Mirrors in the Hallowed Halls
By Craig Biehl
Perhaps you have known some folks with an uncanny knack of rubbing you the wrong way. No doubt we have all been that person at one time or another. And, given our tendency toward self-justification we can always find more faults in others than in ourselves. At the same time, the annoyance of others can be a divine appointment to aid our growth into the likeness of Christ. God often addresses blindness to our own sin by personal encounters with our problem in someone else.
The Halls of Humility?
To make my point, allow me an example from my own experience in academia, though the principle applies to our Christian experience, generally. A seminary professor and friend once told me that he saw no positive correlation between academic achievement and piety. I thought him a bit cynical at the time, but have since come to agree with him. (I am not referring to any one institution, here).
As with any group of sinners saved by grace, the “hallowed halls” of academia teem with some of the best examples of how to act as a believer, along with some of the best examples of how not to act as a believer. Knowledge, of course, was never a problem; we are sanctified as we grow in the depth and breadth of a true knowledge of God. “Grace and peace be multiplied to you in the knowledge of God and of Jesus our Lord; seeing that His divine power has granted to us everything pertaining to life and godliness, through the true knowledge of Him who called us by His own glory and excellence” (2 Pet. 1:2-3). Application, however, is another story. Knowledge without a proper love and humility does create unsanctified fools. We can easily forget that our ministry position or moments of personal accomplishment are gifts from above, and that the God of the universe became flesh, had nowhere to lay His head, and willingly suffered the worst kind of humiliation and suffering imaginable for unworthy enemies. Indeed, “God is opposed to the proud, but gives grace to the humble” (1 Pet. 5:5).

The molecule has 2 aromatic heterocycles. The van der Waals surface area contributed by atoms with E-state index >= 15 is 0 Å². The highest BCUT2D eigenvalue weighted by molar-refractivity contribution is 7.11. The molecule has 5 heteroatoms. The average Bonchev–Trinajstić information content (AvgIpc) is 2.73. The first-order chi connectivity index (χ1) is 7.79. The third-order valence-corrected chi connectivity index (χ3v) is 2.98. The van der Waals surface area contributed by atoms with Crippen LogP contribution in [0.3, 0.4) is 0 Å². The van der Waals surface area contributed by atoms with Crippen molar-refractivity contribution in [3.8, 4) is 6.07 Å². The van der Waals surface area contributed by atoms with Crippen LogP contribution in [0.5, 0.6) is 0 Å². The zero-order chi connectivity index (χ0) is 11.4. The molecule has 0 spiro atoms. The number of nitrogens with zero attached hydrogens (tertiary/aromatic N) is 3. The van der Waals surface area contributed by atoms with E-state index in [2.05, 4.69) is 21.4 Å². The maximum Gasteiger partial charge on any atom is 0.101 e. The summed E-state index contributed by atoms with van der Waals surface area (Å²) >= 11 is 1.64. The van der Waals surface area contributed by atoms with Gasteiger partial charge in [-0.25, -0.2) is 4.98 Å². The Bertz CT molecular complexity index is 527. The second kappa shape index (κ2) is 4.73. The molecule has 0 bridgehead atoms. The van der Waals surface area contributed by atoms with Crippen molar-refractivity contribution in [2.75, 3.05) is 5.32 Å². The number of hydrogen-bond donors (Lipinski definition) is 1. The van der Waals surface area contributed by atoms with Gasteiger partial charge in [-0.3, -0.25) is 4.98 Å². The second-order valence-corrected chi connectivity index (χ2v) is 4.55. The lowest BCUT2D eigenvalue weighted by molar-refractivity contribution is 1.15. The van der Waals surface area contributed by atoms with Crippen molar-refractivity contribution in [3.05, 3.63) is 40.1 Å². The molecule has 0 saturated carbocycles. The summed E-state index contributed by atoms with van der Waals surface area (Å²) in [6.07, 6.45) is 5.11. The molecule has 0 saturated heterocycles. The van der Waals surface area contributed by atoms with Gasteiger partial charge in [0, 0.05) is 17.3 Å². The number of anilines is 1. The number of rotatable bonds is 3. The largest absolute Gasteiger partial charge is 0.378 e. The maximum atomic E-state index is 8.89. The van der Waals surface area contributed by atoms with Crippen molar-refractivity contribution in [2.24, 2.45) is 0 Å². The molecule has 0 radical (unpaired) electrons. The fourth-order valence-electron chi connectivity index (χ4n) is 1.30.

Once my overly idealistic view of contemporary giants of the faith was dismantled and I had yet another crop of examples that salvation is by grace, I was reminded of the principle that how others treat us often reflects how we treat others, a picture of the sin we are unwilling to see in our own life. And while I am not advocating that anyone make their life’s ministry one of sanctification through negative example and boorish arrogance, or to provide living proof of depravity that fellow saints might grow in grace (I wonder what a good theme song would be for that ministry), the expression of spiritual immaturity in others, especially as directed toward us personally, can be a tremendous force for enlightenment and repentance. And while we have all experienced more than a few living examples of how Christians should not behave, our take-away should be that we have often been the same bad example ourselves.
No one escapes pride. It ran the show before we came to Christ and rears its opportunistic and ugly head at the slightest encouragement. Indeed, the moment we think we are free from it we can be puffed up to high heaven with our own humility! Its cure comes in a deepening relationship with our Savior and appreciation of the depth of His grace toward one so underserving. “Amazing Grace, how sweet the sound….” We grow in humility as we grow in understanding the nature of the wretch He saved by infinite love and suffering, and by knowing and loving the excellence of the One who purchased our eternal happiness. To grow in Christlikeness is to grow in humility.
Thanks for the Thorns
Sanctification can be a difficult process when assisted by walking and talking thorns in the flesh, irritants that hold sway over some aspect of our lives. But God gives them for our good, as mirrors reflecting the sins of our own soul. Once we get over our pride in being disrespected by someone else’s inability to handle a bit of responsibility in “humble service” to the saints, we can begin to confess and repent of the same in ourselves.